A Scripps Ranch High School student-athlete's religious rights lawsuit filed against the San Diego Unified School District over its COVID-19 vaccine mandate is asking The U.S. Court of Appeals for an emergency injunction with only days left before the mandate deadline.
The 16-year-old junior and her parents are seeking an injunction before Nov. 29, the day, according to the student's attorneys, the student must begin the vaccination process so she can be considered fully vaccinated by the SDUSD's Dec. 20 deadline.
The family's chief complaint is that COVID-19 vaccines "were all either made or tested using aborted fetal cells," attorney Paul Jonna said in a statement. "Our clients are firmly pro-life and refuse to benefit from vaccines that were made in this way, which they view as immoral - as do many other people of faith.”
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They also say that by refusing the vaccine, the student will have to stop playing sports and will lose out on potential sports scholarships.
The Ninth Circuit Court of Appeals is considering the request for emergency injunction and has given the school district until Nov. 23 to respond, Jonna said.
The district's mandate, according to Jonna, was built on "obviously unconstitutional framework,” and presents "significant constitutional issues.”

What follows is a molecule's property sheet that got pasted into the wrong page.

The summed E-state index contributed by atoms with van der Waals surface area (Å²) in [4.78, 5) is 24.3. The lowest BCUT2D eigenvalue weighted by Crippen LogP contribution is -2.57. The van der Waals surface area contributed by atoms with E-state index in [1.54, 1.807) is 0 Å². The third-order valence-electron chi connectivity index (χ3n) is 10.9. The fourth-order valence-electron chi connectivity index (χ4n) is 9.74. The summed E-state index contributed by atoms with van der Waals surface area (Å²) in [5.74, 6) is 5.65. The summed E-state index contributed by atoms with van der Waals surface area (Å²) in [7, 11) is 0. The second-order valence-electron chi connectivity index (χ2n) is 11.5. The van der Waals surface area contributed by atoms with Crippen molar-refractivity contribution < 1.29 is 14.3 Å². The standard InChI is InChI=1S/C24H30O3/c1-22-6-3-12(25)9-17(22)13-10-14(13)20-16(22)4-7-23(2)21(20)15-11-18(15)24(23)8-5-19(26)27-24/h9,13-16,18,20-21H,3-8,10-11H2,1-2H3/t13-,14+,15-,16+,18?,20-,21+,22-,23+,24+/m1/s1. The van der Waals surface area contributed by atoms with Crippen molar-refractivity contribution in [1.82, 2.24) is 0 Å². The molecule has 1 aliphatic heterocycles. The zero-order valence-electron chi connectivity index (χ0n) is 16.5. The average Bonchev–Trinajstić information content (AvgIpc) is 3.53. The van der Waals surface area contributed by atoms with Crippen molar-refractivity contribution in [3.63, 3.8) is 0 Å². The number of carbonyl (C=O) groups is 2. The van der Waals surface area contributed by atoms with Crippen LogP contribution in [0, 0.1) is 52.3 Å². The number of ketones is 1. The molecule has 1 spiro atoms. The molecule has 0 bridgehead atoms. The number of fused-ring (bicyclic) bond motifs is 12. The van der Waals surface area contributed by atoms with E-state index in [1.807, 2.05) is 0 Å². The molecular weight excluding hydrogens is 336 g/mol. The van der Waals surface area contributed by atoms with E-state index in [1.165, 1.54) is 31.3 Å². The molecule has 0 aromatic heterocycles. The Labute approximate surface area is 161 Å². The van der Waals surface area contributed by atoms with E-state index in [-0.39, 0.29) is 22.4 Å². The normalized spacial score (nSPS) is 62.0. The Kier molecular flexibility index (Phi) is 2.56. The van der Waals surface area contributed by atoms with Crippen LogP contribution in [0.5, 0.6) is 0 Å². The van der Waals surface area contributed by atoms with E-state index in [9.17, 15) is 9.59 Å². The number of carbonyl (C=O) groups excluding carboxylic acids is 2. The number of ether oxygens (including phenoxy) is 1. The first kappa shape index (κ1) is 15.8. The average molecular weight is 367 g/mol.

Read the full lawsuit here.
The lawsuit also argues the district has exemptions for others, including foster youth, homeless children, migrant and military families or those in special education.
"What she is saying is that San Diego Unified School District's exemption allows for exemptions on a case-by-case basis for migrant youth, for foster youth and homeless youth," legal analyst Dan Eaton told NBC 7 in October. "And what she's saying is, if you're going to do that, you have to allow people with bona fide religious exemptions to assert that right to be excepted also."
Eaton said that if the student wins this lawsuit, she gets the right to apply for a religious exemption, not necessarily the right to have the religious exemption accepted by the district. At issue is the fact that other vaccines were developed using fetal cells, like polio, chickenpox and rubella.
"What some people are saying is that, 'Look, the same kind of materials were used in vaccines you have gotten in the past. You can't say you have a bona fide religious objection on the same basis to the COVID-19 vaccine'," Eaton said.